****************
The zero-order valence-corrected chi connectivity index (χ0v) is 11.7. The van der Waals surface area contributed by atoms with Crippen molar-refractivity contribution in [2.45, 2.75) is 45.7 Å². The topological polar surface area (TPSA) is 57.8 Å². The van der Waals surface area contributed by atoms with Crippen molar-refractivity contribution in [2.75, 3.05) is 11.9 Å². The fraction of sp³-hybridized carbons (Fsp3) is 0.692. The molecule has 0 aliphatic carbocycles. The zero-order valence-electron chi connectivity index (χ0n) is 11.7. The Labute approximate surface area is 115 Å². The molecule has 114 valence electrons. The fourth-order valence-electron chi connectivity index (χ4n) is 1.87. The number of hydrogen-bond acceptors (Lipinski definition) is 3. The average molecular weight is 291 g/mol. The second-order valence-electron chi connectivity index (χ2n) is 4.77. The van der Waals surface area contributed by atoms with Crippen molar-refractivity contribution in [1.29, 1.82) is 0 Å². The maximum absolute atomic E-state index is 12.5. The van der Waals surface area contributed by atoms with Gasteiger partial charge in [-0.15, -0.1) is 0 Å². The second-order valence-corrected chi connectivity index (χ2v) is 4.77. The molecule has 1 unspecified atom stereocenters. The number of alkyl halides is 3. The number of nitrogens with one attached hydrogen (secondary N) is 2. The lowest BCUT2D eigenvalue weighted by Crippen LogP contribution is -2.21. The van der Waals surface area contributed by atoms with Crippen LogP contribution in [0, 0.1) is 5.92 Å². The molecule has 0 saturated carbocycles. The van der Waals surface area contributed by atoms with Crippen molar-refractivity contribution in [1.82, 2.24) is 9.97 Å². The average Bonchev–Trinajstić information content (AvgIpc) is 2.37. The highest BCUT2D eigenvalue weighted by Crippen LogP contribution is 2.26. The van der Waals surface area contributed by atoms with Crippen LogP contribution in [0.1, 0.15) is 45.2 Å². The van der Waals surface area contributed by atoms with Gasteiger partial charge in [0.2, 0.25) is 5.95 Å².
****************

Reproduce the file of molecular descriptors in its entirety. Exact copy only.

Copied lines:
The zero-order valence-corrected chi connectivity index (χ0v) is 11.7. The van der Waals surface area contributed by atoms with Crippen molar-refractivity contribution in [2.45, 2.75) is 45.7 Å². The topological polar surface area (TPSA) is 57.8 Å². The van der Waals surface area contributed by atoms with Crippen molar-refractivity contribution in [2.75, 3.05) is 11.9 Å². The fraction of sp³-hybridized carbons (Fsp3) is 0.692. The molecule has 0 aliphatic carbocycles. The zero-order valence-electron chi connectivity index (χ0n) is 11.7. The Labute approximate surface area is 115 Å². The molecule has 114 valence electrons. The fourth-order valence-electron chi connectivity index (χ4n) is 1.87. The number of hydrogen-bond acceptors (Lipinski definition) is 3. The average molecular weight is 291 g/mol. The second-order valence-electron chi connectivity index (χ2n) is 4.77. The van der Waals surface area contributed by atoms with Crippen molar-refractivity contribution in [1.29, 1.82) is 0 Å². The maximum absolute atomic E-state index is 12.5. The van der Waals surface area contributed by atoms with Gasteiger partial charge in [-0.15, -0.1) is 0 Å². The second-order valence-corrected chi connectivity index (χ2v) is 4.77. The molecule has 1 unspecified atom stereocenters. The number of alkyl halides is 3. The number of nitrogens with one attached hydrogen (secondary N) is 2. The lowest BCUT2D eigenvalue weighted by Crippen LogP contribution is -2.21. The van der Waals surface area contributed by atoms with Crippen LogP contribution in [0, 0.1) is 5.92 Å². The molecule has 0 saturated carbocycles. The van der Waals surface area contributed by atoms with Crippen molar-refractivity contribution in [1.82, 2.24) is 9.97 Å². The average Bonchev–Trinajstić information content (AvgIpc) is 2.37. The highest BCUT2D eigenvalue weighted by Crippen LogP contribution is 2.26. The van der Waals surface area contributed by atoms with Crippen LogP contribution in [0.1, 0.15) is 45.2 Å². The van der Waals surface area contributed by atoms with Gasteiger partial charge in [0.2, 0.25) is 5.95 Å².